Funding was provided by the National Institutes of Health (R01-AI029564, U19AI109965, AI127346, DK119937, P30 AI50410).


Reference: Guo, H., Wang, Q., Ghneim, K. et al. Multi-omics analyses reveal that HIV-1 alters CD4+ T cell immunometabolism to fuel virus replication. Nat Immunol (2021). https://doi.org/10.1038/s41590-021-00898-1


Provided by UNC School of Medicine

Black Hole Key to Galaxies Behemoths (Cosmology / Astronomy)

A new black hole breaks the record –– not for being the smallest or the biggest –– but for being right in the middle.

The recently discovered ‘Goldilocks’ black hole is part of a missing link between two populations of black holes: small black holes made from stars and supermassive giants in the nucleus of most galaxies.

In a joint effort, researchers from the University of Melbourne and Monash University have uncovered a black hole approximately 55,000 times the mass of the sun, a fabled “intermediate-mass” black hole.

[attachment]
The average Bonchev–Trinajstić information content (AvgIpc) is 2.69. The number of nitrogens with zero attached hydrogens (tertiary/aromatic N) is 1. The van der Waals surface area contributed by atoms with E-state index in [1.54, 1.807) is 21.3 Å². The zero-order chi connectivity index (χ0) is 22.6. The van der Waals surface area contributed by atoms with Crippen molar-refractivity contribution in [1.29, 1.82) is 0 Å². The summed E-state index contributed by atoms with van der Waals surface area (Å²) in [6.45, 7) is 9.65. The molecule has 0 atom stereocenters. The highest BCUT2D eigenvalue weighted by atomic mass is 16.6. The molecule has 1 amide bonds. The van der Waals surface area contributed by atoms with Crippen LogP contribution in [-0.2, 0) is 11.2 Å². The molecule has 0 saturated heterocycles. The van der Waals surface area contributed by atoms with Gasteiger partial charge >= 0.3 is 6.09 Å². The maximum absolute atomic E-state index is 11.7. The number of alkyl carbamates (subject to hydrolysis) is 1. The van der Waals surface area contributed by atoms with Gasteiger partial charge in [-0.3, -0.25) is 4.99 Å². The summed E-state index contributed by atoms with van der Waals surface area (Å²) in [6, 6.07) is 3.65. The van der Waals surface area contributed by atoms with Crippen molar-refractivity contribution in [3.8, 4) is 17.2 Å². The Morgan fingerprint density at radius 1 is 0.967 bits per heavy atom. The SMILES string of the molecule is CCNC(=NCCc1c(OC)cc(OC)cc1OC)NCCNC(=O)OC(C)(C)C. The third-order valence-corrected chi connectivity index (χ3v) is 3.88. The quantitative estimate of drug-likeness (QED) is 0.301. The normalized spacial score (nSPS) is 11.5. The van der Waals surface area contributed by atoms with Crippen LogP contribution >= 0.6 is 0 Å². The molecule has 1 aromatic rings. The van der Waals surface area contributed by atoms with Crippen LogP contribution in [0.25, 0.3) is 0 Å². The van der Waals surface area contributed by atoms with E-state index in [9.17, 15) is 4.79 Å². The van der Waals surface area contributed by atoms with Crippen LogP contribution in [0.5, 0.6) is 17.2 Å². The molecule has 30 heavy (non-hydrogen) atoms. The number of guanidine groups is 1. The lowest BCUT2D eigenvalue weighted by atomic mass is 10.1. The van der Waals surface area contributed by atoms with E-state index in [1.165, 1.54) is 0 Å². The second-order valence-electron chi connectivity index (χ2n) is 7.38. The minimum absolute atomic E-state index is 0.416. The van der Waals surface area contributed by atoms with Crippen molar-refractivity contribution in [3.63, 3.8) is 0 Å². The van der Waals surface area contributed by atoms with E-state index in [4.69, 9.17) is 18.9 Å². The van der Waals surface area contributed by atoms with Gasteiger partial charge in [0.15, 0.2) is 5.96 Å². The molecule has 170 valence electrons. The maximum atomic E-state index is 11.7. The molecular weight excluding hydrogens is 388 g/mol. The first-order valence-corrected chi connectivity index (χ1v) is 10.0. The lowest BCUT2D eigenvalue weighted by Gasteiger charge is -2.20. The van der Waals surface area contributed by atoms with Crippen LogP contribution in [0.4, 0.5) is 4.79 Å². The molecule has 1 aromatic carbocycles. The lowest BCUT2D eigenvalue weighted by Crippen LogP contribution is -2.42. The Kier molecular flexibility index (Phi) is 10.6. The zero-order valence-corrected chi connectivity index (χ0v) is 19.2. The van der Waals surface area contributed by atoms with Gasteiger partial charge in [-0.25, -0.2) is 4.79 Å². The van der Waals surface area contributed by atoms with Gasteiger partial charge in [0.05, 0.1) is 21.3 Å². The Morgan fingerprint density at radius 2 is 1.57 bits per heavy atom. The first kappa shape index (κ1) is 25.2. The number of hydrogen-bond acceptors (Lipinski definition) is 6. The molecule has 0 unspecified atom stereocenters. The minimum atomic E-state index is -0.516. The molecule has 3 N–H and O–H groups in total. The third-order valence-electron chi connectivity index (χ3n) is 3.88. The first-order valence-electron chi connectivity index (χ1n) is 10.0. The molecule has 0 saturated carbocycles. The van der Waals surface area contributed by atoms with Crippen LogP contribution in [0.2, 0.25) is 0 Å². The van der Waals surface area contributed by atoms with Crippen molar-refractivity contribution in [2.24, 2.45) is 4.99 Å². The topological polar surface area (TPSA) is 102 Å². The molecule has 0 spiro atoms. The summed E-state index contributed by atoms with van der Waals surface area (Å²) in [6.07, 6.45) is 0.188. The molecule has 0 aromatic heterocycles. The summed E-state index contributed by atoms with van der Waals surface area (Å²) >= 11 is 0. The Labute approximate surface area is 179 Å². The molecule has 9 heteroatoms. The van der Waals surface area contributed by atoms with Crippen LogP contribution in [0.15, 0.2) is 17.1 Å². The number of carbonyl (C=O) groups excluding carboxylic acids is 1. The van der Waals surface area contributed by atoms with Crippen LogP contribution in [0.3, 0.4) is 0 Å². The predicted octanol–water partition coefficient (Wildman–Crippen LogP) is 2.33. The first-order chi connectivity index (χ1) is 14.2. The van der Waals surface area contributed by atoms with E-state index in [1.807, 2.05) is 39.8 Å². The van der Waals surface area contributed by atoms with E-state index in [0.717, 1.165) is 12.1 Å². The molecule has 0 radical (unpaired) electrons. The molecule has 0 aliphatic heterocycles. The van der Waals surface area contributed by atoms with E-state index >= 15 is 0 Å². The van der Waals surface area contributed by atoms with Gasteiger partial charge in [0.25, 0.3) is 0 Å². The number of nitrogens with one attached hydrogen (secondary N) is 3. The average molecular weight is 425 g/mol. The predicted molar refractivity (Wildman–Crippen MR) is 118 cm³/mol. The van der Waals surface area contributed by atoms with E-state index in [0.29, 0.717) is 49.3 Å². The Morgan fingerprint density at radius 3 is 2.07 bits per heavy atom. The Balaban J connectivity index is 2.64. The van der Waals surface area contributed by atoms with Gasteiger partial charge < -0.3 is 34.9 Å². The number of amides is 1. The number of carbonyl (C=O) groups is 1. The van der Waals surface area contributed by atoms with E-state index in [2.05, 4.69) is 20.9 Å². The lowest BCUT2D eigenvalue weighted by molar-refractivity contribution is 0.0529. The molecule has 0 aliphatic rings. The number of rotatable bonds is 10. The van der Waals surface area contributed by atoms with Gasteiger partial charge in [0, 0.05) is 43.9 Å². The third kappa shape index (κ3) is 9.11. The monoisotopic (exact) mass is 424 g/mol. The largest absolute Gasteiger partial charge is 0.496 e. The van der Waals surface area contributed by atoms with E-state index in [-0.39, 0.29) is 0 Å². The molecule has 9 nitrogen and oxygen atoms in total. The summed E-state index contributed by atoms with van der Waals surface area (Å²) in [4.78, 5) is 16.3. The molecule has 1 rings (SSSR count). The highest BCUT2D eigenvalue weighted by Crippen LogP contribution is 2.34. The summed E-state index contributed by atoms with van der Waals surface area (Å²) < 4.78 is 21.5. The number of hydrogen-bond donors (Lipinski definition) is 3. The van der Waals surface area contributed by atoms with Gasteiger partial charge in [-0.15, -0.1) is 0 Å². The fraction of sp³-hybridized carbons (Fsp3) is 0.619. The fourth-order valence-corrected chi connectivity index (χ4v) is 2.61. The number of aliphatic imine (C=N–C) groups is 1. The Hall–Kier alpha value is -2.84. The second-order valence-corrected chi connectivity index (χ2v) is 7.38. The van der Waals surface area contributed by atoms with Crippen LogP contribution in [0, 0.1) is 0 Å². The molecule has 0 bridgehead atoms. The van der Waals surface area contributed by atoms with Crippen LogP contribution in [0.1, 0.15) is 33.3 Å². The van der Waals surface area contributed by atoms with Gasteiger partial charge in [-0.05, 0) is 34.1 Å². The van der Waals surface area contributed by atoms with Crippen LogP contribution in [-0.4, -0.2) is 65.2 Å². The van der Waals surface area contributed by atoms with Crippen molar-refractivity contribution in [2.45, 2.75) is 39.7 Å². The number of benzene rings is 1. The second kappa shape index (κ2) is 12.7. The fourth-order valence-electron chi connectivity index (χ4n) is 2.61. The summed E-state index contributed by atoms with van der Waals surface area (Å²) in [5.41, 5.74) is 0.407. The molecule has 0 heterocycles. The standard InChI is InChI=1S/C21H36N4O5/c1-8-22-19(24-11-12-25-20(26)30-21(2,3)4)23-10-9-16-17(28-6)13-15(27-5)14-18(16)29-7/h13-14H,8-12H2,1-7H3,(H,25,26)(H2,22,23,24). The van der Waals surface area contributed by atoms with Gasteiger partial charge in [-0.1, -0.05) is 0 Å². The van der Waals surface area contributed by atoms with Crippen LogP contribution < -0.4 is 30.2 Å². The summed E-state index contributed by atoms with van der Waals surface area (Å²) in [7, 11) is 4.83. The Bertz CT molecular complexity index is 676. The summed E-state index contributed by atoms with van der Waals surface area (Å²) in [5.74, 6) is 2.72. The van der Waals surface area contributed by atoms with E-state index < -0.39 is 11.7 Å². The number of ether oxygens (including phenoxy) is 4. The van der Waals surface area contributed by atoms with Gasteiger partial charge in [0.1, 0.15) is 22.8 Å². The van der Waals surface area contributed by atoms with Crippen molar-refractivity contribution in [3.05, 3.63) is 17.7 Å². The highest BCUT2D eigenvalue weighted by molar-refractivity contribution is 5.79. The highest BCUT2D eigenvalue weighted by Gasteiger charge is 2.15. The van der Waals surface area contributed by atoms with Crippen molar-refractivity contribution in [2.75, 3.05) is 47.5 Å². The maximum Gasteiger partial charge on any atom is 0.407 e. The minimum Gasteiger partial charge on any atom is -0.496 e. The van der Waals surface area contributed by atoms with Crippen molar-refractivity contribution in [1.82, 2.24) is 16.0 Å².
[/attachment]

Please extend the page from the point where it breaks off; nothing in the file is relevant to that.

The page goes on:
The discovery was published today in the paper Evidence for an intermediate mass black hole from a gravitationally lensed gamma-ray burst”in the journal, Nature Astronomy.

Lead author and University of Melbourne PhD student, James Paynter, said the latest discovery sheds new light on how supermassive black holes form. “While we know that these supermassive black holes lurk in the cores of most, if not all galaxies, we don’t understand how these behemoths are able to grow so large within the age of the Universe,” he said.

The new black hole was found through the detection of a gravitationally lensed gamma-ray burst.

The gamma-ray burst, a half-second flash of high-energy light emitted by a pair of merging stars, was observed to have a tell-tale ‘echo’. This echo is caused by the intervening intermediate-mass black hole, which bends the path of the light on its way to Earth, so that astronomers see the same flash twice.

Powerful software developed to detect black holes from gravitational waves was adapted to establish that the two flashes are images of the same object.